MULTAN, Pakistan – Nazir Ahmed appears calm and unrepentant as he recounts how he slit the throats of his three young daughters and their 25-year old stepsister to salvage his family’s “honor” a crime that shocked Pakistan.
The 40-year old laborer, speaking to The Associated Press in police detention as he was being shifted to prison, confessed to just one regret — that he didn’t murder the stepsister’s alleged lover too.
Hundreds of girls and women are murdered by male relatives each year in this conservative Islamic nation, and rights groups said Wednesday such “honor killings” will only stop when authorities get serious about punishing perpetrators.
The independent Human Rights Commission of Pakistan said that in more than half of such cases that make it to court, most end with cash settlements paid by relatives to the victims’ families, although under a law passed last year, the minimum penalty is 10 years, the maximum death by hanging.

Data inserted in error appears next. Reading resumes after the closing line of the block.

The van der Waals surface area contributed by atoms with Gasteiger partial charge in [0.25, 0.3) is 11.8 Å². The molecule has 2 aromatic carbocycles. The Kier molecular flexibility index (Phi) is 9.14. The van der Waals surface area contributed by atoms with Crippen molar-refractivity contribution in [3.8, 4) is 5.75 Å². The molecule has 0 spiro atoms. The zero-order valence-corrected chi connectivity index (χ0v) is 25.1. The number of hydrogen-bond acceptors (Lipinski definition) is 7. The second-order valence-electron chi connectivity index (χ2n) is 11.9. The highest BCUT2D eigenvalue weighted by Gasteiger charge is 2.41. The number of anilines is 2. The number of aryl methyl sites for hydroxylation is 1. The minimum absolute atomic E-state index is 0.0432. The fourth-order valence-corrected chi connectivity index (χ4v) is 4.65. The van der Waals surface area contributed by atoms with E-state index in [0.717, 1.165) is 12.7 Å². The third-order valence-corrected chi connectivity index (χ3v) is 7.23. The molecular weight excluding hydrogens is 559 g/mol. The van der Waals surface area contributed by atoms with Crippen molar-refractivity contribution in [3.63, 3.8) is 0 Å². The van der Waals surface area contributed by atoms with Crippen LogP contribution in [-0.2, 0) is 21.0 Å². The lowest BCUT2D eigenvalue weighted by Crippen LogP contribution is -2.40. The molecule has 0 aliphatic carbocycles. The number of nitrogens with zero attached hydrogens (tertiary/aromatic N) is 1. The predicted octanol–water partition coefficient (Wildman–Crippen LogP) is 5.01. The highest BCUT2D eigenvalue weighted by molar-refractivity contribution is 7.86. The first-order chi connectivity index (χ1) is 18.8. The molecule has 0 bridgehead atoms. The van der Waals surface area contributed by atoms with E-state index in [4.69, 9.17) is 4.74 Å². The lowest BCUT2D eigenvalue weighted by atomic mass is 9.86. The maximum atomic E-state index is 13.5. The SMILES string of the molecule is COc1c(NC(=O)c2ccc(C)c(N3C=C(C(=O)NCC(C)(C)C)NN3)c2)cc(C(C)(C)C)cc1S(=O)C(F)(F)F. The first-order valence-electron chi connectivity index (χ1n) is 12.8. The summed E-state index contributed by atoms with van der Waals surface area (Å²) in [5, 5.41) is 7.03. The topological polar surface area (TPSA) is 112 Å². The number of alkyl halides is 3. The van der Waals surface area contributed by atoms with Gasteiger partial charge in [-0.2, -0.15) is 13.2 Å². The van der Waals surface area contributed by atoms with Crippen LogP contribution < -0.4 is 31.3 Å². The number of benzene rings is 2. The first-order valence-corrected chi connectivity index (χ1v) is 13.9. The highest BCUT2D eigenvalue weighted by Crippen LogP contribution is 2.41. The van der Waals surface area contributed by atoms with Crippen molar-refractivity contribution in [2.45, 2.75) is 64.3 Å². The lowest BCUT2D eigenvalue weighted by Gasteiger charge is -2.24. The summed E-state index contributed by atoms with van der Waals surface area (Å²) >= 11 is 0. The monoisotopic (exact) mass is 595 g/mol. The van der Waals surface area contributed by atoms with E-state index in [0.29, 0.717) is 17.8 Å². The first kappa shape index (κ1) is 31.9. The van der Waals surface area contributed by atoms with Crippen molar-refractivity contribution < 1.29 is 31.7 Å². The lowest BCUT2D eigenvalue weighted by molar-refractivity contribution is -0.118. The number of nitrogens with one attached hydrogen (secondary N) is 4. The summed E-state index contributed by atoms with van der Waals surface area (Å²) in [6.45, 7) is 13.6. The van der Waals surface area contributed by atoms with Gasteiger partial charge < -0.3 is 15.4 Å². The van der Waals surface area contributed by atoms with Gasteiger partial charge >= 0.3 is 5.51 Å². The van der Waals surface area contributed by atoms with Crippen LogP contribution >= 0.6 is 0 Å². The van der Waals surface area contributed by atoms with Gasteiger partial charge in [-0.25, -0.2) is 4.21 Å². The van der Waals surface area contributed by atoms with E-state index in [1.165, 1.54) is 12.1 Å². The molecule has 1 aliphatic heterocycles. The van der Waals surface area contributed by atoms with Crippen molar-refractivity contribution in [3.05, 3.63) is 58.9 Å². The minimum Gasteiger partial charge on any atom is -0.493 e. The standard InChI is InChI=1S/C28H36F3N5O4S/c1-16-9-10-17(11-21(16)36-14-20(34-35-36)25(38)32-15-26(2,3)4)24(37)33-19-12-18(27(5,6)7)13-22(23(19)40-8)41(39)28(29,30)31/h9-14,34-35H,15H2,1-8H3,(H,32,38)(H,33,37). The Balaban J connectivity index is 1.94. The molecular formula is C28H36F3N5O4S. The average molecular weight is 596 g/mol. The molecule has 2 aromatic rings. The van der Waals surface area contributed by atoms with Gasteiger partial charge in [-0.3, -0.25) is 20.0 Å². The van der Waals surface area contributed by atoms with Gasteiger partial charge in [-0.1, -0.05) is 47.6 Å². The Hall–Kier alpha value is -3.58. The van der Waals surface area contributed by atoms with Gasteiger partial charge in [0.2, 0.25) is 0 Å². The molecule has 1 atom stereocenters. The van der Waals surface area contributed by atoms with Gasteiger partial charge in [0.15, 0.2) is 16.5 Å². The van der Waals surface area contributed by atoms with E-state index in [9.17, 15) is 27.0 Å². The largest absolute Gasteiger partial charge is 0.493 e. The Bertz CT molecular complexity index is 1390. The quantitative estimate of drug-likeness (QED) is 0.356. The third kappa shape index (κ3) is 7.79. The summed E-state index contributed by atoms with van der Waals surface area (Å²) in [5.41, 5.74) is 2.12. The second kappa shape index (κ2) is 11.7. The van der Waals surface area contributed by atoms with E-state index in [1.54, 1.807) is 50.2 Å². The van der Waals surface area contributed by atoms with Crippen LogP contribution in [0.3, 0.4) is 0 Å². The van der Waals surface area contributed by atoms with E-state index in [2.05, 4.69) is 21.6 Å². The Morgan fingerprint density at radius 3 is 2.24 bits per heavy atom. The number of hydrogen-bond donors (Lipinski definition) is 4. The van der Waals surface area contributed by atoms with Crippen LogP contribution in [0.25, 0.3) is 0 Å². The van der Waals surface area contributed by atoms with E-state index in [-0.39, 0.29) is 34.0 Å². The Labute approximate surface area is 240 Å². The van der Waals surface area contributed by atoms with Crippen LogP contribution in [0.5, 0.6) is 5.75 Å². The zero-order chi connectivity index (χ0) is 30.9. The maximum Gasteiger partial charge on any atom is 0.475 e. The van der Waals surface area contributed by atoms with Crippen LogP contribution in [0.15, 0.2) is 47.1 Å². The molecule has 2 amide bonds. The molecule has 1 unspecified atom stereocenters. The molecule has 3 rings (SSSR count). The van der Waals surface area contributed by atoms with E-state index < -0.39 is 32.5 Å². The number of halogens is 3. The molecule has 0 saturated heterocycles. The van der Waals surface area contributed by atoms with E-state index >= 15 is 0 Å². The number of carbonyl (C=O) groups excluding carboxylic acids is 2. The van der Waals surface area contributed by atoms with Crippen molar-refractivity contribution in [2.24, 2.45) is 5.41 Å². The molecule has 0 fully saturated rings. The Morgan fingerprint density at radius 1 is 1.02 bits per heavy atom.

Ahmed’s killing spree [was] witnessed by his wife Rehmat Bibi as she cradled their 3 month-old baby son happened Friday night at their home in the cotton-growing village of Gago Mandi in eastern Punjab province.
It is the latest of more than 260 such honor killings documented by the rights commission, mostly from media reports, during the first 11 months of 2005.
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